Insecurity continues to pose challenge to assisting displaced Pakistanis in eastern Afghanistan
KABUL - In the aftermath of tens of thousands of Pakistani nationals being displaced into the Afghan provinces of Khost and Paktika, the United Nations agency coordinating humanitarian efforts there has said that access continues to be a challenge due to insecurity.
“As the acute phase of emergency response winds down, access continues to be a challenge due to insecurity – only around seven per cent coverage of families who have received assistance in Paktika, as compared to Khost with 64 per cent,” said the latest humanitarian bulletin released last week by the UN Office for the Coordination of Humanitarian Affairs (OCHA).
The Pakistani military launched a large operation against militants in North Waziristan region on 15 June, which resulted in the displacement of 95 per cent of the population of the targeted area and a large number of people crossed the Pakistan-Afghanistan border into the Afghan provinces.
The Office of the UN High Commission for Refugees (UNHCR) said earlier this month that more than 15,000 displaced families have been assessed in Khost and Paktika provinces, with a vast majority of them living in Khost.
Children make up approximately 64 per cent of the displaced population, according to OCHA.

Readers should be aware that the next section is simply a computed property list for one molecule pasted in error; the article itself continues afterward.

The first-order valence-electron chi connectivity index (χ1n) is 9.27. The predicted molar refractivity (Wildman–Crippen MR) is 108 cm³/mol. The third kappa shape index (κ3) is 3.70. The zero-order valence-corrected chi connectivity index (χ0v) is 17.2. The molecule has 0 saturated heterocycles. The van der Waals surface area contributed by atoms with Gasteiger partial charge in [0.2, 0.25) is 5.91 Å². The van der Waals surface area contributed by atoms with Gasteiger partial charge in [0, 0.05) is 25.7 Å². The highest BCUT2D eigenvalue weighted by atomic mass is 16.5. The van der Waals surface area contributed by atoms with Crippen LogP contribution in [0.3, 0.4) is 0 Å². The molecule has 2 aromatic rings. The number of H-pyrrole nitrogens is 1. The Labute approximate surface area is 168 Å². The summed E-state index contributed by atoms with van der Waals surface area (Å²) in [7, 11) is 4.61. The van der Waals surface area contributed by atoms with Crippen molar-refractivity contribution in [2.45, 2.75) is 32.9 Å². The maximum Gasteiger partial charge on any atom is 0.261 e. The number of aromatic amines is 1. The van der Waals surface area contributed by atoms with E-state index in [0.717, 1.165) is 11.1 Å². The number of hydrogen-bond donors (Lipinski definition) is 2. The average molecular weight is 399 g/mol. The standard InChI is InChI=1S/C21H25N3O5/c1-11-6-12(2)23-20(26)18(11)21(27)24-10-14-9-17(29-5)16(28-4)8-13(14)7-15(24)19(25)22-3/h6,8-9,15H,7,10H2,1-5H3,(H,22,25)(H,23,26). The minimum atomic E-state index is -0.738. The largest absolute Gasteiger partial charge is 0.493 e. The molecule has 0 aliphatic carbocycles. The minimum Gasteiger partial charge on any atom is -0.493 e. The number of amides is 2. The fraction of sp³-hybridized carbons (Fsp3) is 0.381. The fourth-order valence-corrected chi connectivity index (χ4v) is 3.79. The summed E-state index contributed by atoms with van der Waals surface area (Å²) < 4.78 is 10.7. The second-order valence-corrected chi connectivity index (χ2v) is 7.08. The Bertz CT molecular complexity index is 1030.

The latest OCHA bulletin, which covers the month of July, also said that 80 per cent of the displaced families have settled within the host communities, while some 3,000 families are living in Gulan camp in Khost province. However, plans are in place to assist some 13,000 families comprising around 100,000 individuals, including those living with their Afghan hosts.
The head of the UNHCR in Khost, Marie Helene, said the distribution of relief goods in the communities is “a very challenging job because these families are currently located in 115 villages and a lot of these villages are currently inaccessible by UN agencies due to security risks.”
The OCHA bulletin said assessments of the needs of the displaced indicate that food, health, shelter, and water, sanitation and hygiene services are “urgently needed for a response of up to six months.”
“There is critical need for demining operations in and around the camp to ensure the safety of displaced families and aid workers; and to mitigate risk during installation of latrines and drainage,” it added.